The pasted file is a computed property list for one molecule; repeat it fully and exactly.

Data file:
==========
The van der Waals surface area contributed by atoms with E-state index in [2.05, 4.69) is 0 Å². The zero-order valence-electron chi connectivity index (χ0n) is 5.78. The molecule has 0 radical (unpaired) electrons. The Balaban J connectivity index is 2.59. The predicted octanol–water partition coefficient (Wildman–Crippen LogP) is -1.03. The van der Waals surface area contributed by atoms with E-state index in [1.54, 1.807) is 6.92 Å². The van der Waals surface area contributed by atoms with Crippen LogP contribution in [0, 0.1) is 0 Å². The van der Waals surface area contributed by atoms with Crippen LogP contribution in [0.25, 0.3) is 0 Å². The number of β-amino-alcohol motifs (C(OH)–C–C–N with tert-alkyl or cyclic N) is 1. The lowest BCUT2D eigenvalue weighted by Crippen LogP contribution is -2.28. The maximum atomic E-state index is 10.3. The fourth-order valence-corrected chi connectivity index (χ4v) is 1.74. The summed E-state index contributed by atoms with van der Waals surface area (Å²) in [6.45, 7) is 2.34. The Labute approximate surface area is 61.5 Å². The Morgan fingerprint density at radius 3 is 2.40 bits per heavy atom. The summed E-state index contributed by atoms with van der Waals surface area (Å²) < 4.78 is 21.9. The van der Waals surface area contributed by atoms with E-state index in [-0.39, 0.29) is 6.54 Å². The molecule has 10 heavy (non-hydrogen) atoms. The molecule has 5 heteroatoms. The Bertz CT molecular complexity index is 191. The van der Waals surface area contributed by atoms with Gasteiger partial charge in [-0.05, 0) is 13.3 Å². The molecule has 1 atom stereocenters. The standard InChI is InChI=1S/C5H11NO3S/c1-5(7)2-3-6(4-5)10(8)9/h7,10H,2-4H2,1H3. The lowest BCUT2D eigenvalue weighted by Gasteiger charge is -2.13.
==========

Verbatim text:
The van der Waals surface area contributed by atoms with E-state index in [2.05, 4.69) is 0 Å². The zero-order valence-electron chi connectivity index (χ0n) is 5.78. The molecule has 0 radical (unpaired) electrons. The Balaban J connectivity index is 2.59. The predicted octanol–water partition coefficient (Wildman–Crippen LogP) is -1.03. The van der Waals surface area contributed by atoms with E-state index in [1.54, 1.807) is 6.92 Å². The van der Waals surface area contributed by atoms with Crippen LogP contribution in [0, 0.1) is 0 Å². The van der Waals surface area contributed by atoms with Crippen LogP contribution in [0.25, 0.3) is 0 Å². The number of β-amino-alcohol motifs (C(OH)–C–C–N with tert-alkyl or cyclic N) is 1. The lowest BCUT2D eigenvalue weighted by Crippen LogP contribution is -2.28. The maximum atomic E-state index is 10.3. The fourth-order valence-corrected chi connectivity index (χ4v) is 1.74. The summed E-state index contributed by atoms with van der Waals surface area (Å²) in [6.45, 7) is 2.34. The Labute approximate surface area is 61.5 Å². The Morgan fingerprint density at radius 3 is 2.40 bits per heavy atom. The summed E-state index contributed by atoms with van der Waals surface area (Å²) < 4.78 is 21.9. The van der Waals surface area contributed by atoms with E-state index in [-0.39, 0.29) is 6.54 Å². The molecule has 10 heavy (non-hydrogen) atoms. The molecule has 5 heteroatoms. The Bertz CT molecular complexity index is 191. The van der Waals surface area contributed by atoms with Gasteiger partial charge in [-0.05, 0) is 13.3 Å². The molecule has 1 atom stereocenters. The standard InChI is InChI=1S/C5H11NO3S/c1-5(7)2-3-6(4-5)10(8)9/h7,10H,2-4H2,1H3. The lowest BCUT2D eigenvalue weighted by Gasteiger charge is -2.13.